• He is the Light of the World (Jn 1:5, 9, 3:19 8:12, 9:5, 1 Jn 2:8, Rev 21:23).
  • His presence radiates light (Matt 17:1-9, Acts 9:3, 22:6).
  • He gives light and life to men (Lk 1:79, Jn 1:4).

3. The People of God and Light

  • Israel was called to be a light to the nations (Is 42:6, 49:6, 60:3).
  • The church is the light of the world (Matt 5:14-16, Eph 5:8, Phil 2:15).
  • We are sons of light (Matt 16:8, Eph 5:8, 1 Thess 5:5).
  • We are the saints in light (Col 1:12).
  • We are called into his marvelous light (1 Pet 2:9).
  • We bear the fruit of light (Eph 5:9).
  • We wear the armor of light (Rom 13:12).
  • We carry the message of light (Acts 26:23, 2 Cor 4:4-6).

4. The Ways of God and Light

  • Light is equated with salvation (Ps 27:1, Is 60:1, Acts 26:18, 23).
  • Light is a synonym of truth (Ps. 43:3, 119:105, 130, 1 Jn 1:7).
  • Light is likened to righteousness (Ps 112:4, Ecc 2:13, Is 58:8, 10).
  • Light is equated with holiness (Is 5:20).
  • Light is used in reference to judgment (Is 10:17, Hos 6:5).

The Biblical Function of Light


  • Light provides guidance (Ps 119:105, Prov 4:18).
  • Light exposes evil and sin (Ps 90:8, Eph 5:13-14).
  • Light dispels darkness (Gen 1:3, Ps 18:28).
  • Light communicates safety (Ps 56:13, 1 Jn 1:7).
  • Light brings comfort (Ps 78:14, 139:12).
  • Light invites enjoyment (Eccl 11:7).
  • Light communicates things about God (James 1:17).
  • Light is used to describe salvation (2 Cor 4:4-6, Eph 5:13-14, 1 Jn 1:7).
  • Light is used as a garment (Rom 13:12, 2 Cor 11:14).

 The Biblical Storyline of Light


The Dawn and the Dusk

In the first two verses of Scripture we are introduced to the theme of darkness. In the third verse we are introduced to the theme of light. God conquers the darkness by commanding light into existence. This sets the stage for the entire storyline of Scripture. God is in the business of dispelling the darkness through his light. The light of creation, however, is much like the dusk for it is not long before the night wins the day.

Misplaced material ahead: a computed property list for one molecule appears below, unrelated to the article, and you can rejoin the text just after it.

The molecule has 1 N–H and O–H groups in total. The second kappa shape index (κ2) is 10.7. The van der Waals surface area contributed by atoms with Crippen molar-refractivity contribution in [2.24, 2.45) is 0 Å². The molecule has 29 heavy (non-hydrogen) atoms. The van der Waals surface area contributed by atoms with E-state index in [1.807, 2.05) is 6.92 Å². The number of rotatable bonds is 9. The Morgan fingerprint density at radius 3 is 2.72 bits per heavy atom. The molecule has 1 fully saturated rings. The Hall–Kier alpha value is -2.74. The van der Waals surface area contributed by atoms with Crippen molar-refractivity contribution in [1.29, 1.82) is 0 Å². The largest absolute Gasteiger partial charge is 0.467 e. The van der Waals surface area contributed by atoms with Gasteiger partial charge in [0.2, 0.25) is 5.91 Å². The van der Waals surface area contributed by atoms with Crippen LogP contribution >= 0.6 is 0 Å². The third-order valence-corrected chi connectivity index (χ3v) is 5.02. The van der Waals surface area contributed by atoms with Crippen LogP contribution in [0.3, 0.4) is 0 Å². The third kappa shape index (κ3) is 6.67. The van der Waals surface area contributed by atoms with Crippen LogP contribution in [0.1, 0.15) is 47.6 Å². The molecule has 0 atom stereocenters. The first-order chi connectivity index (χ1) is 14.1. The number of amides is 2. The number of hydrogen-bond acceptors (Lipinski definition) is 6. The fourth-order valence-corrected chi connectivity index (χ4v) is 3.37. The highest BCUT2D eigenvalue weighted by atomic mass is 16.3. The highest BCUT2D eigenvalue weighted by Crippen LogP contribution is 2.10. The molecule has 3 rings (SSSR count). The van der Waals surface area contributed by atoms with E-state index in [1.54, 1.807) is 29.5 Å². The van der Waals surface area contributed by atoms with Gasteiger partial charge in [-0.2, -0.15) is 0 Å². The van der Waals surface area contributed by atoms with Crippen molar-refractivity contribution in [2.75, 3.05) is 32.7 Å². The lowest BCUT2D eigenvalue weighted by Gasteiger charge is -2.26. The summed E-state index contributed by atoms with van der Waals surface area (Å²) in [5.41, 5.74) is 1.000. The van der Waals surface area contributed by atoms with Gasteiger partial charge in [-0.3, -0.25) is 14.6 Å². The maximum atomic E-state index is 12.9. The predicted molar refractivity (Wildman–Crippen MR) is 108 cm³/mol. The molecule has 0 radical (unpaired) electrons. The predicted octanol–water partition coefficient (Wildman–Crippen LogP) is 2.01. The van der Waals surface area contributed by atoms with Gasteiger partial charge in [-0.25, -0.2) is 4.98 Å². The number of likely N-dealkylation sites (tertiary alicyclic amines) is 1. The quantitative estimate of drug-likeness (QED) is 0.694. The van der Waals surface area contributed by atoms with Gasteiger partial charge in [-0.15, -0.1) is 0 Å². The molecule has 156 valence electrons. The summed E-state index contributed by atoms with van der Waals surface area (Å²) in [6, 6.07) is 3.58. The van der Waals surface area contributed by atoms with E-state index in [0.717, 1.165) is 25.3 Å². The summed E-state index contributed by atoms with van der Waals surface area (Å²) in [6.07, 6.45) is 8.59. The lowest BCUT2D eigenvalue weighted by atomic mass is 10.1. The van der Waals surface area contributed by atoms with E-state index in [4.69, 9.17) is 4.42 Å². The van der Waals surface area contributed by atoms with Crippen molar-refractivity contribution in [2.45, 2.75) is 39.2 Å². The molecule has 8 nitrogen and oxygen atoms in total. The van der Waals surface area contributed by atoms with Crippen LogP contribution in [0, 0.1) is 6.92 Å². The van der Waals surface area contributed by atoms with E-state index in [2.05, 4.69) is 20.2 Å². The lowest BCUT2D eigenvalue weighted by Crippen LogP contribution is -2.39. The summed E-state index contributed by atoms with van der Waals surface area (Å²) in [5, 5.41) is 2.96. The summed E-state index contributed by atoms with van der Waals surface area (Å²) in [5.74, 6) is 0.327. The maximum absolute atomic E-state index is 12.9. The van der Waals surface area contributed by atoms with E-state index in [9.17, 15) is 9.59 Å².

The Dark Night

Though light wins the day at the beginning of creation it is not long before darkness starts making inroads on God’s new creation. Adam and Eve are invited to join with the dark one and walk in the ways of darkness. With their sin they plunge the world into a spiritual darkness. This battle of light and darkness carries through the entire redemptive story.

The God of light inserts himself again and again into this dark world to provide salvation to those will come into his light. He is the God of the burning bush (Ex 3:1-6), the provider of light when all has gone dark (Ex 10:23), the pillar of fire that lights the way (Ex 13:21, Neh 9:12, 19, Ps 78:14, 105:39). He is the God that shines his face upon his people in their wilderness wanderings, in their worship, and in their pain (Num 6:25, Ps 4:6, 44:3, 89:15, 118:27). He promised that one day he would eclipse the sun with his own brilliant light and bring an end to night forever (Is 9:2, 60:19-20).

 The New Morning

The Old Testament told of the day when the “sun of righteousness” would “rise with healing in his wings” (Mal 4:2). The bright star that the Magi followed signaled a new day. With the incarnation of Christ the light had come in ways never before imagined (Jn 3:19). The light of the world was living among men. His every word and deed was like a sun beam on this dark soil. Good Friday was the darkest and yet brightest of days. Here the light of the world blinded humanity with his sacrificial love and generosity. The brilliance of this light was only magnified on the third day when he ravaged death and walked out of the tomb.

After his exaltation he welcomed all men to know fellowship in his light (1 Jn 1:1-9). He transformed people of darkness into people of light (Eph 5:13-14). This new community was called to be mediators of his light to the rest of the world (Matt 5:14-16). The true light promised he would return once again and that his coming would be the final demise of darkness. When he comes there will be no more night. He will reside with his people, retire the sun, and be our light for eternity (Rev 21:23, 22:5).